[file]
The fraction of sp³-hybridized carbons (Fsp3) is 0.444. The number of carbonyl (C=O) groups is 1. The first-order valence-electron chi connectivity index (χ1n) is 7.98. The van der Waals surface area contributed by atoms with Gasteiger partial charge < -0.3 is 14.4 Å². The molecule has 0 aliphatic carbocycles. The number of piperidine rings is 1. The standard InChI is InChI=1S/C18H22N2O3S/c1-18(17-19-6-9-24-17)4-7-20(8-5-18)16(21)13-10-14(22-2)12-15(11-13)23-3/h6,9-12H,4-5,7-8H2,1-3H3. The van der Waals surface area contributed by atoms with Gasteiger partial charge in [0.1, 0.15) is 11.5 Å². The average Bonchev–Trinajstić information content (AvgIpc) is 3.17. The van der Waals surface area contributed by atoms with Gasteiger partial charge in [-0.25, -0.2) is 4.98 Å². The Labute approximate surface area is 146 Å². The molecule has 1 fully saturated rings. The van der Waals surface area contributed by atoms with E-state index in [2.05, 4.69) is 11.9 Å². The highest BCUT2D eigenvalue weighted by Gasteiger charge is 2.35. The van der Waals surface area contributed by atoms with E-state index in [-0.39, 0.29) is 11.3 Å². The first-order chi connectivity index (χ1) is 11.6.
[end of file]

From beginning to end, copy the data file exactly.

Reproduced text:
The fraction of sp³-hybridized carbons (Fsp3) is 0.444. The number of carbonyl (C=O) groups is 1. The first-order valence-electron chi connectivity index (χ1n) is 7.98. The van der Waals surface area contributed by atoms with Gasteiger partial charge < -0.3 is 14.4 Å². The molecule has 0 aliphatic carbocycles. The number of piperidine rings is 1. The standard InChI is InChI=1S/C18H22N2O3S/c1-18(17-19-6-9-24-17)4-7-20(8-5-18)16(21)13-10-14(22-2)12-15(11-13)23-3/h6,9-12H,4-5,7-8H2,1-3H3. The van der Waals surface area contributed by atoms with Gasteiger partial charge in [0.1, 0.15) is 11.5 Å². The average Bonchev–Trinajstić information content (AvgIpc) is 3.17. The van der Waals surface area contributed by atoms with Gasteiger partial charge in [-0.25, -0.2) is 4.98 Å². The Labute approximate surface area is 146 Å². The molecule has 1 fully saturated rings. The van der Waals surface area contributed by atoms with E-state index in [2.05, 4.69) is 11.9 Å². The highest BCUT2D eigenvalue weighted by Gasteiger charge is 2.35. The van der Waals surface area contributed by atoms with E-state index in [-0.39, 0.29) is 11.3 Å². The first-order chi connectivity index (χ1) is 11.6.